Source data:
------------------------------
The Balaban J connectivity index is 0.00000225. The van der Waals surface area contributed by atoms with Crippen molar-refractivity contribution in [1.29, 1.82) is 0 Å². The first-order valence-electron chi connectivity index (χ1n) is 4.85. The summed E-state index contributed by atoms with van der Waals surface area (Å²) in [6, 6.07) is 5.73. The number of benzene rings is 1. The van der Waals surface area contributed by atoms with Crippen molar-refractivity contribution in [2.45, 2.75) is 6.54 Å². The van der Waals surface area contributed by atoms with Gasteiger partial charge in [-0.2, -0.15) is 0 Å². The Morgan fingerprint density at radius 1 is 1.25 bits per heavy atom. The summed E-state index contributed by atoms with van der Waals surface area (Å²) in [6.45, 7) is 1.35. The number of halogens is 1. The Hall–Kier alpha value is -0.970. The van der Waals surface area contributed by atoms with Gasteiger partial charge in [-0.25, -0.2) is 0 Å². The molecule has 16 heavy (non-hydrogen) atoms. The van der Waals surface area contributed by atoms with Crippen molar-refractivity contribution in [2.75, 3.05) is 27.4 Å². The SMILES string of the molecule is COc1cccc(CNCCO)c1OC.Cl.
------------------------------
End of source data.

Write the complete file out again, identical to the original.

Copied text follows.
The Balaban J connectivity index is 0.00000225. The van der Waals surface area contributed by atoms with Crippen molar-refractivity contribution in [1.29, 1.82) is 0 Å². The first-order valence-electron chi connectivity index (χ1n) is 4.85. The summed E-state index contributed by atoms with van der Waals surface area (Å²) in [6, 6.07) is 5.73. The number of benzene rings is 1. The van der Waals surface area contributed by atoms with Crippen molar-refractivity contribution in [2.45, 2.75) is 6.54 Å². The van der Waals surface area contributed by atoms with Gasteiger partial charge in [-0.2, -0.15) is 0 Å². The Morgan fingerprint density at radius 1 is 1.25 bits per heavy atom. The summed E-state index contributed by atoms with van der Waals surface area (Å²) in [6.45, 7) is 1.35. The number of halogens is 1. The Hall–Kier alpha value is -0.970. The van der Waals surface area contributed by atoms with Gasteiger partial charge in [-0.25, -0.2) is 0 Å². The molecule has 16 heavy (non-hydrogen) atoms. The van der Waals surface area contributed by atoms with Crippen molar-refractivity contribution in [2.75, 3.05) is 27.4 Å². The SMILES string of the molecule is COc1cccc(CNCCO)c1OC.Cl.